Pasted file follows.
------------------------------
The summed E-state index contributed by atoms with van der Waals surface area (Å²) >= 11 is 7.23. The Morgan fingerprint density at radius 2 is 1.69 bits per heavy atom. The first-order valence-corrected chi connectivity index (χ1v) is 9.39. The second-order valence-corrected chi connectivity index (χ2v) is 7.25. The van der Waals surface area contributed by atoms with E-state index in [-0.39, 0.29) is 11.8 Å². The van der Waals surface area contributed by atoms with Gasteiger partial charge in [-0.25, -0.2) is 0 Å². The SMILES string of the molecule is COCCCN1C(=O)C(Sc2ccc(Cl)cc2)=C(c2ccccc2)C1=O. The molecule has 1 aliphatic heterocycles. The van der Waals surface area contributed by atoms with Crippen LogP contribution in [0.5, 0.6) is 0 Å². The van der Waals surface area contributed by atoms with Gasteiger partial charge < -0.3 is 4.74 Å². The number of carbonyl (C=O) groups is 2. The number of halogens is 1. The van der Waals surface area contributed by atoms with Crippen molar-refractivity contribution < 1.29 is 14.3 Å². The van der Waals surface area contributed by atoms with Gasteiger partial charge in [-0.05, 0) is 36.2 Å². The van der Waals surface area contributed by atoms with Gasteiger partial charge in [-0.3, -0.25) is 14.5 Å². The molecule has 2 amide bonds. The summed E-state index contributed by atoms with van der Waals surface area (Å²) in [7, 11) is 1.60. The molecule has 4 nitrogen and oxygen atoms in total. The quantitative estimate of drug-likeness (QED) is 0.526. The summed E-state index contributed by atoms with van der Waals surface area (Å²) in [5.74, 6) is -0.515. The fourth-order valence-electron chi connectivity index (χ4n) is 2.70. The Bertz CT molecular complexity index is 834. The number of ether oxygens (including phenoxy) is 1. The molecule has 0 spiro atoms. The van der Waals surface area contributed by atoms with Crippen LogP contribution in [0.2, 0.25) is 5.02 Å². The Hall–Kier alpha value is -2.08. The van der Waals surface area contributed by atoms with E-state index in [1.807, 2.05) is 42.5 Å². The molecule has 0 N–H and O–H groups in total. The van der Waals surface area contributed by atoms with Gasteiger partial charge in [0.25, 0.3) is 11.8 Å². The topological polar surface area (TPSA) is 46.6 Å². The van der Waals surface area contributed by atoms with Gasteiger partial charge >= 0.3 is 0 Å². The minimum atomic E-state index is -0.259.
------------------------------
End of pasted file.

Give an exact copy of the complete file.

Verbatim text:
The summed E-state index contributed by atoms with van der Waals surface area (Å²) >= 11 is 7.23. The Morgan fingerprint density at radius 2 is 1.69 bits per heavy atom. The first-order valence-corrected chi connectivity index (χ1v) is 9.39. The second-order valence-corrected chi connectivity index (χ2v) is 7.25. The van der Waals surface area contributed by atoms with E-state index in [-0.39, 0.29) is 11.8 Å². The van der Waals surface area contributed by atoms with Gasteiger partial charge in [-0.25, -0.2) is 0 Å². The SMILES string of the molecule is COCCCN1C(=O)C(Sc2ccc(Cl)cc2)=C(c2ccccc2)C1=O. The molecule has 1 aliphatic heterocycles. The van der Waals surface area contributed by atoms with Crippen LogP contribution in [0.5, 0.6) is 0 Å². The van der Waals surface area contributed by atoms with Gasteiger partial charge < -0.3 is 4.74 Å². The number of carbonyl (C=O) groups is 2. The number of halogens is 1. The van der Waals surface area contributed by atoms with Crippen molar-refractivity contribution < 1.29 is 14.3 Å². The van der Waals surface area contributed by atoms with Gasteiger partial charge in [-0.05, 0) is 36.2 Å². The van der Waals surface area contributed by atoms with Gasteiger partial charge in [-0.3, -0.25) is 14.5 Å². The molecule has 2 amide bonds. The summed E-state index contributed by atoms with van der Waals surface area (Å²) in [7, 11) is 1.60. The molecule has 4 nitrogen and oxygen atoms in total. The quantitative estimate of drug-likeness (QED) is 0.526. The summed E-state index contributed by atoms with van der Waals surface area (Å²) in [5.74, 6) is -0.515. The fourth-order valence-electron chi connectivity index (χ4n) is 2.70. The Bertz CT molecular complexity index is 834. The number of ether oxygens (including phenoxy) is 1. The molecule has 0 spiro atoms. The van der Waals surface area contributed by atoms with Crippen LogP contribution in [0.2, 0.25) is 5.02 Å². The Hall–Kier alpha value is -2.08. The van der Waals surface area contributed by atoms with E-state index in [1.807, 2.05) is 42.5 Å². The molecule has 0 N–H and O–H groups in total. The van der Waals surface area contributed by atoms with Gasteiger partial charge in [0.25, 0.3) is 11.8 Å². The topological polar surface area (TPSA) is 46.6 Å². The van der Waals surface area contributed by atoms with Gasteiger partial charge >= 0.3 is 0 Å². The minimum atomic E-state index is -0.259.